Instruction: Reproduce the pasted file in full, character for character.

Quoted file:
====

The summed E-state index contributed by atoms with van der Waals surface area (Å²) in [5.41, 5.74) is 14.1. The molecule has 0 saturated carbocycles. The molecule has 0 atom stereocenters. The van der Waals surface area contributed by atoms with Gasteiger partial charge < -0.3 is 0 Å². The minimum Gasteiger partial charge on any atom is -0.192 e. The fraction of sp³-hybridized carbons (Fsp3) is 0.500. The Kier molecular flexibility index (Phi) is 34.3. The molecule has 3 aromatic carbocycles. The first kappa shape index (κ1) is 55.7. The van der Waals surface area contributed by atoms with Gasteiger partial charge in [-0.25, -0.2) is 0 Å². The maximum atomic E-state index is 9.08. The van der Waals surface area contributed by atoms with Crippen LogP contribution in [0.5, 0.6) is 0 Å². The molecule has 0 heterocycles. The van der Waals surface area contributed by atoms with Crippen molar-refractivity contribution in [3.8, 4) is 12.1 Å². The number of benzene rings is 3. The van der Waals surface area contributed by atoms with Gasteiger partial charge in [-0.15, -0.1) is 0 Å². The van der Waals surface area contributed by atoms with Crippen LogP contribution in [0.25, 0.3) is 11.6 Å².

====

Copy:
The summed E-state index contributed by atoms with van der Waals surface area (Å²) in [5.41, 5.74) is 14.1. The molecule has 0 saturated carbocycles. The molecule has 0 atom stereocenters. The van der Waals surface area contributed by atoms with Gasteiger partial charge < -0.3 is 0 Å². The minimum Gasteiger partial charge on any atom is -0.192 e. The fraction of sp³-hybridized carbons (Fsp3) is 0.500. The Kier molecular flexibility index (Phi) is 34.3. The molecule has 3 aromatic carbocycles. The first kappa shape index (κ1) is 55.7. The van der Waals surface area contributed by atoms with Gasteiger partial charge in [-0.25, -0.2) is 0 Å². The maximum atomic E-state index is 9.08. The van der Waals surface area contributed by atoms with Crippen LogP contribution in [0.5, 0.6) is 0 Å². The molecule has 0 heterocycles. The van der Waals surface area contributed by atoms with Crippen molar-refractivity contribution in [3.8, 4) is 12.1 Å². The number of benzene rings is 3. The van der Waals surface area contributed by atoms with Gasteiger partial charge in [-0.15, -0.1) is 0 Å². The van der Waals surface area contributed by atoms with Crippen LogP contribution in [0.25, 0.3) is 11.6 Å².